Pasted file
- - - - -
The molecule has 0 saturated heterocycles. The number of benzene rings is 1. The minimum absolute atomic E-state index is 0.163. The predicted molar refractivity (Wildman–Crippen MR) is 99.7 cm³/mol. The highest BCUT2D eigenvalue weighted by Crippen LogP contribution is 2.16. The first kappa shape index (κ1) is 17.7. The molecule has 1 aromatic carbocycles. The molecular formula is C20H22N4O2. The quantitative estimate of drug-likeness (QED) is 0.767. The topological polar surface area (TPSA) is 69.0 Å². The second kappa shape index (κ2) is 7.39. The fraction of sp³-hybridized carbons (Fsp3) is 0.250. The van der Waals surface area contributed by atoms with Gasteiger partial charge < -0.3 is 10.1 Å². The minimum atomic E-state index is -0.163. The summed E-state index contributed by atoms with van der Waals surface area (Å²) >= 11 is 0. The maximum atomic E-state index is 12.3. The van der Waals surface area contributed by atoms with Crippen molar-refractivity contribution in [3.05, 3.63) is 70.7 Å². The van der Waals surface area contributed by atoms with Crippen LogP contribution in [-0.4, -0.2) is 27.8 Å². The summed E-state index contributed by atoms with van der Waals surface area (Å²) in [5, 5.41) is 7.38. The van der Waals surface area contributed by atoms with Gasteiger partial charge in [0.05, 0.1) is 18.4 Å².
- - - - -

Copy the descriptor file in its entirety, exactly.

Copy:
The molecule has 0 saturated heterocycles. The number of benzene rings is 1. The minimum absolute atomic E-state index is 0.163. The predicted molar refractivity (Wildman–Crippen MR) is 99.7 cm³/mol. The highest BCUT2D eigenvalue weighted by Crippen LogP contribution is 2.16. The first kappa shape index (κ1) is 17.7. The molecule has 1 aromatic carbocycles. The molecular formula is C20H22N4O2. The quantitative estimate of drug-likeness (QED) is 0.767. The topological polar surface area (TPSA) is 69.0 Å². The second kappa shape index (κ2) is 7.39. The fraction of sp³-hybridized carbons (Fsp3) is 0.250. The van der Waals surface area contributed by atoms with Gasteiger partial charge < -0.3 is 10.1 Å². The minimum atomic E-state index is -0.163. The summed E-state index contributed by atoms with van der Waals surface area (Å²) >= 11 is 0. The maximum atomic E-state index is 12.3. The van der Waals surface area contributed by atoms with Crippen molar-refractivity contribution in [3.05, 3.63) is 70.7 Å². The van der Waals surface area contributed by atoms with Crippen LogP contribution in [-0.4, -0.2) is 27.8 Å². The summed E-state index contributed by atoms with van der Waals surface area (Å²) in [5, 5.41) is 7.38. The van der Waals surface area contributed by atoms with Gasteiger partial charge in [0.05, 0.1) is 18.4 Å².